West Coast Trail Gear Recommendations

With this post, I am going to go through everything that I think someone should have in their pack for hiking the WCT. At some points, I will provide recommendations for specific brands and models of gear that I think stand above the competition.

I hiked the West Coast Trail (WCT) in July of 2018. Before starting the trail, I did a ton of research on gear that I would need for the trail. My goal was to be comfortable but also have a pack weight of around 30 lbs or less (and succeeded). The WCT is unique in that it is a coastal trail, in the middle of a rainforest. It is often wet and you move from hiking muddy forest trail to open sandy beaches. It is easy to pack your fears and bring everything but the kitchen sink. Take it from me, you can have a 30 lbs pack and be extremely comfortable, it just takes some planning and careful consideration.

Here is a link to the lighterpack gear list for the specific gear that I brought on the trail:
https://lighterpack.com/r/dnfx52

Let’s get into it.


Shelter

Tent
  • Choose something light yet durable.
  • A 2-person tent is the most versatile and what most people go with.
  • I’d aim to be under 2kg for a 2-person tent.
  • Something that is nice, but not essential is being able to set up the fly without the inside of the tent. This is particularly useful when it is raining. For some tents, you will need the footprint to be able to do this.
  • Footprints are no necessary for the WCT. You are mostly camping on sand!
  • You’re next to the water, so condensation can be an issue. A lot of mesh and double walled tents help with this.
  • Here’s a Youtube review of the tent I used on the trail, the Marmot Tungsten UL 2P (https://youtu.be/0E_lsNIQAvc).
Tents at Thrasher Cove Campsite
Stakes
  • Bring decent stakes that are a good length.
  • Even with good stakes, I still put rocks on top of them to help hold them into the sand.
Tarp – optional
  • A tarp is not required, but can be a much needed refuge when it is raining a lot on the trail.
  • A 10×10 ft tarp would be perfect.

Justin’s Recommendation: LiteOutdoors Silnylon Tarp & Guylines/Tensioners


Sleeping

Sleeping Bag
  • It is fairly warm on the WCT. All of the men in my group had 0 C sleeping bags and all the women had -7 C and everyone was comfortable.
  • While down would be lighter and more compressible, synthetic is recommended for the WCT as it will keep you warm even if it gets a little damp and will dry quicker.

Justin’s Recommendation: MEC Synthetic 0 Degree Bag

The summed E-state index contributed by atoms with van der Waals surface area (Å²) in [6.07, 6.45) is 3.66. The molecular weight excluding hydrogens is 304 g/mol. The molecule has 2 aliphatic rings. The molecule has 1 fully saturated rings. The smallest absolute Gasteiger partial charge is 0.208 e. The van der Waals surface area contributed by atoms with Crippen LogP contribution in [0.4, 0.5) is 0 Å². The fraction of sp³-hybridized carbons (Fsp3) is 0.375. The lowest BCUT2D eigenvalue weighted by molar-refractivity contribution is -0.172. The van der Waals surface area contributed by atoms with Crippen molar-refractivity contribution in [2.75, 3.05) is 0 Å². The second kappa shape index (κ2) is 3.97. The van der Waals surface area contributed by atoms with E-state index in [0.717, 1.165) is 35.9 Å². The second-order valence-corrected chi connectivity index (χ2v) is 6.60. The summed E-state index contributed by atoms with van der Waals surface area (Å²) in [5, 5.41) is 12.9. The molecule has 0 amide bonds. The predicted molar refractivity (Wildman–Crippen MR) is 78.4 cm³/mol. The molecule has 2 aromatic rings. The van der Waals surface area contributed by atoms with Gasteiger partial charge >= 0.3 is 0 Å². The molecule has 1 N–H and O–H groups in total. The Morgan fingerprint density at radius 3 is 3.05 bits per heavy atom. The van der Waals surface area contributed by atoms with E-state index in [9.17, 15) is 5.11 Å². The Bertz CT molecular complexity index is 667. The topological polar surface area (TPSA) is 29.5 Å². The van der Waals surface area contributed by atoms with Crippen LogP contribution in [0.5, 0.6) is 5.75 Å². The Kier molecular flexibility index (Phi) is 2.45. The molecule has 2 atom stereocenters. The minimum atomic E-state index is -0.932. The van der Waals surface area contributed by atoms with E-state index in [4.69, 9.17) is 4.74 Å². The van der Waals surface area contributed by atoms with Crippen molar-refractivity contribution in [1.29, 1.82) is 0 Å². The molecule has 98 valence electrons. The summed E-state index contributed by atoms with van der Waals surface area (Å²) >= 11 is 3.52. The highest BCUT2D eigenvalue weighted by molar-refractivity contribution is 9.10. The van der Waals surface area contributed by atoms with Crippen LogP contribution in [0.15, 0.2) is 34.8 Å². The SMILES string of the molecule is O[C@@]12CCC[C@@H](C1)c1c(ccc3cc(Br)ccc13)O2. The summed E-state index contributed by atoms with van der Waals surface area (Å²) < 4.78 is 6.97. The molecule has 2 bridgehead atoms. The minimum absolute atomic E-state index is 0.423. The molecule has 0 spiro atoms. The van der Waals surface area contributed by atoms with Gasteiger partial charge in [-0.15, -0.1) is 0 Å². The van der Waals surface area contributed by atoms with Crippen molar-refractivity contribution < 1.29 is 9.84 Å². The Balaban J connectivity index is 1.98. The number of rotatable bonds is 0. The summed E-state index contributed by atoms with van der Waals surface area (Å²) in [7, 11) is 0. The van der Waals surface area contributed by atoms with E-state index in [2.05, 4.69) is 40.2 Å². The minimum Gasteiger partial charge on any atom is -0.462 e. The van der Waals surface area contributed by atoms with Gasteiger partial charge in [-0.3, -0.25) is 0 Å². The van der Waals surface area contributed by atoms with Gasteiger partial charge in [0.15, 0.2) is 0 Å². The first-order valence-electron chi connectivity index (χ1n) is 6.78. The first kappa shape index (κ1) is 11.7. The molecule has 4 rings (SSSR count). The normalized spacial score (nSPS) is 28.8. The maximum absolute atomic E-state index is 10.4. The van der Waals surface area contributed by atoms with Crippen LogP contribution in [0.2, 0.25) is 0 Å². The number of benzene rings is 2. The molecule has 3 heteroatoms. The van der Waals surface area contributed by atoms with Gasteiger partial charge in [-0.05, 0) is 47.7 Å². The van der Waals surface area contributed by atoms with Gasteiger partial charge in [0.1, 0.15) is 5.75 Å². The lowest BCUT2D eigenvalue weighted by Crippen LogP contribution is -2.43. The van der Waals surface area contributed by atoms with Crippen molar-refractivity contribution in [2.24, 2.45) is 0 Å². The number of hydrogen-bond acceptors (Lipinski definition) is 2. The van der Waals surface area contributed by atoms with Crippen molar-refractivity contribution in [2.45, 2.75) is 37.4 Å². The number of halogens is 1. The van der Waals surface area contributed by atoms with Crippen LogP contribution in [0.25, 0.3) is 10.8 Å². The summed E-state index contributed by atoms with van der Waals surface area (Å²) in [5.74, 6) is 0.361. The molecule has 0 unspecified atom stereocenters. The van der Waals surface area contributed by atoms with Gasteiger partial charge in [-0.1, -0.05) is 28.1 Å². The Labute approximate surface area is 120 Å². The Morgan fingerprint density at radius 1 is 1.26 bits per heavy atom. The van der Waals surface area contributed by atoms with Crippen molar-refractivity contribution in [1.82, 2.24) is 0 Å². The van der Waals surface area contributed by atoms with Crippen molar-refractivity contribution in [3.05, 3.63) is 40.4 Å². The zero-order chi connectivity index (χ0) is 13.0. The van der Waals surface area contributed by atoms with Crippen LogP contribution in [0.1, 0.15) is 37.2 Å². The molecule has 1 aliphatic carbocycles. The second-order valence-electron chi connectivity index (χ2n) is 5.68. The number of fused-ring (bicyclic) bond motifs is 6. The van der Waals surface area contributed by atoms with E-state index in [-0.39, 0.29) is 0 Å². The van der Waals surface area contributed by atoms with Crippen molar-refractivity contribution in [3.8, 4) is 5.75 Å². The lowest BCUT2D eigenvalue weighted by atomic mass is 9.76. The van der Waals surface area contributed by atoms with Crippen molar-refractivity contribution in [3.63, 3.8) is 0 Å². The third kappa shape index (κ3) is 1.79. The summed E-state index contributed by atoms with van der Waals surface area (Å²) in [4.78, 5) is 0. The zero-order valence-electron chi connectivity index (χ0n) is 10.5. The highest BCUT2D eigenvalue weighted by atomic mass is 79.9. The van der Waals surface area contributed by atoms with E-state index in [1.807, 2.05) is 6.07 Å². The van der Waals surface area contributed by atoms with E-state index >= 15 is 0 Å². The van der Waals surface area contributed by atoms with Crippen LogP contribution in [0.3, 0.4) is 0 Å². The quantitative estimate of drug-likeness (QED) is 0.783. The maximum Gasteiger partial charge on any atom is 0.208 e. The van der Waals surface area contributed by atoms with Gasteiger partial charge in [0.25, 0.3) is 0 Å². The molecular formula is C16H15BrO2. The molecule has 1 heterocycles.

Sleeping Pad
  • Similar to the sleeping bag, the sleeping pad does not need to be overly warm.
  • I used a 3.3 R-value pad and was great. > 2 R-value is probably ideal as the sand might suck some heat out of you.
  • Air inflatable is better than self-inflate as they are lighter.
Pillow – optional
  • I love sleeping with a pillow and find the extra weight to be worth it for a good night’s rest. An inflatable one is ideal.

Justin’s Recommendation: Trekology Pillow


Hydration

Purification
  • There are two good options for purifying water on the trail: purification tabs and a membrane filter.
  • The Sawyer Squeeze is the dominant membrane filter on the market and the system I used for the trail. Combined with the CNOC Vecto water bladder below, the system has been described as “life changing” and “best thing ever”. With the filter, you can drink water immediately. I would usually drink half a litre at the stream and then fill my 2 1-litre bottles. The Sawyer is compatible with any 28 mm water bottle or container.
  • Purification tabs are lighter and easier, but have a 30min waiting period before you can consume the water. This can make timing water refills difficult.

Justin’s Recommendation: Sawyer Squeeze

Bladder
  • It is nice to have a bit of extra water capacity and a water bladder can help with that.
  • In particular, the CNOC Vecto water bladder works extremely well with the sawyer squeeze filter.

Justin’s Recommendation: CNOC Vecto 2.0

Water bottles
  • Don’t bring nalgenes! They are so heavy and unnecessary.
  • I recommend plastic water bottles. I personally used the 1-litre smartwater bottles with the sport caps on them.
  • Bring extra caps for your water bottles, you might lose them!

Kitchen

Pots and Pans
  • 1 L of pot space per person should suffice for re-hydrating and cooking meals. If you only need the pot for boiling water to put into a pouch, you could get by with much less.
  • Bringing an entire kitchen is unnecessary

Justin’s Recommendation: Evernew Pasta Pot (medium)

Bowls and Plates
  • Get a set that nests within the pot. I find just bringing a bowl is enough for meals.
Stove
  • You are at sea level, so the heavy duty white gas and multi-fuel stoves are unnecessary. The MSR pocket rocket or an equivalent small stove works perfectly.

Justin’s Recommendation: MSR Pocket Rocket Deluxe

Utensils
  • Bring a spoon. That’s all you need for eating and it can be used to stir and serve food.
Fuel
  • We used about 100 g of fuel per person with a lot of wasted fuel and inefficiencies.
Breakfast at Bonilla Point

Footwear and Stuff

Boots
  • Boots vs trail runner. I spent a lot of time looking into this and ended up taking boots, with no regrets.  A pair of waterproof boots will deal with the mud and water much easier than trail runners.
  • Even after 7 days of hot sunny weather and then the same weather on my trip, there was still tons of mud everywhere. Two of my crew wore trail runners and did okay, but still had wet and muddy feet for some of the trip.
  • People in boots had no complaints.
Trekking Poles
  • Absolutely necessary for when you are hopping through mud puddles on sunk logs and roots.
  • I would have taken several spills into mud if it weren’t for trekking poles.